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Messages from cash-strapped aliens might go unnoticed

A new study published in Astrobiology suggests how extraterrestrials might be trying to contact us.

Arecibo Radio Telescope

Arecibo Radio Telescope

Groups like SETI (Search for Extraterrestrial Intelligence) here on Earth that listen for signals from extraterrestrials are often strapped for cash, and operate with very small budgets. A new study, completed by astrophysicist Gregory Benford, his brother James, president of Microwave Sciences, and James’ son Dominic of NASA, suggests the notion that perhaps extraterrestrials who may be trying to send us signals might be strapped for cash themselves, and these starving-scientist aliens could be using a more budget-friendly method of attempting to contact us.

The study suggests that budget-conscious extraterrestrial scientists would probably be more selective in their broadcasts, limiting their transmissions to frequencies with less astronomical background noise, and sending only short pulses, rather than an energy-hogging continuous broadcasts.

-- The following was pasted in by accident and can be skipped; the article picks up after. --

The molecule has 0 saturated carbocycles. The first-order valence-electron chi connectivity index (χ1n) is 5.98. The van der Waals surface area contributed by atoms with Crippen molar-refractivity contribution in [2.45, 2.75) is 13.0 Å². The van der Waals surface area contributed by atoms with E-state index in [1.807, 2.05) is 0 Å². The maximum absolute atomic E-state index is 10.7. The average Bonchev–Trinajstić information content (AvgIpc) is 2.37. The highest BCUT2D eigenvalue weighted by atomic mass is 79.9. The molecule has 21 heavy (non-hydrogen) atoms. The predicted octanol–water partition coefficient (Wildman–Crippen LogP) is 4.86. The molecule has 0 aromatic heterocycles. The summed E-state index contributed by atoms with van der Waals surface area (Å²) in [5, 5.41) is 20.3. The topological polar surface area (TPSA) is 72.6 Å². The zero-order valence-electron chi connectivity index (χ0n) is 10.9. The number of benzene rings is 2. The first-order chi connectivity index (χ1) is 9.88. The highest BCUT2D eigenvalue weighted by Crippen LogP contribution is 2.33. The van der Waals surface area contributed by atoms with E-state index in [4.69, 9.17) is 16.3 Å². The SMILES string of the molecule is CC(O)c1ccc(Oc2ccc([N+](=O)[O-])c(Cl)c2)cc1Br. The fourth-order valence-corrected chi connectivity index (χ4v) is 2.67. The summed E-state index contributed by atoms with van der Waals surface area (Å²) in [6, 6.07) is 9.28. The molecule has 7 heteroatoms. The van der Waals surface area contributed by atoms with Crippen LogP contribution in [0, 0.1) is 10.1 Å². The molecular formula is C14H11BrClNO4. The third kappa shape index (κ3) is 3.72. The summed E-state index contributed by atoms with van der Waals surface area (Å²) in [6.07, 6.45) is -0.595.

If extraterrestrials attempting to contact us are implementing a more conservative approach than scientists have previously assumed, then adjustments to the “listening” process would be required to prevent those messages from going unnoticed.

This topic was discussed on the July 26, 2010 episode of Open Minds Radio.

About Jason McClellan

Jason McClellan is a UFO journalist and the producer/co-host of the web series Spacing Out! He is also the web content manager and staff writer for OpenMinds.tv, and a co-organizer and technical producer of the International UFO Congress. As a founding member of Open Minds, Jason served as a writer and editor for the now defunct Open Minds magazine. He has appeared on Syfy, NatGeo, and, most recently, he co-starred on H2's Hangar 1: The UFO Files. ------ Follow Jason on Twitter @acecentric and subscribe to Jason's updates on Facebook.

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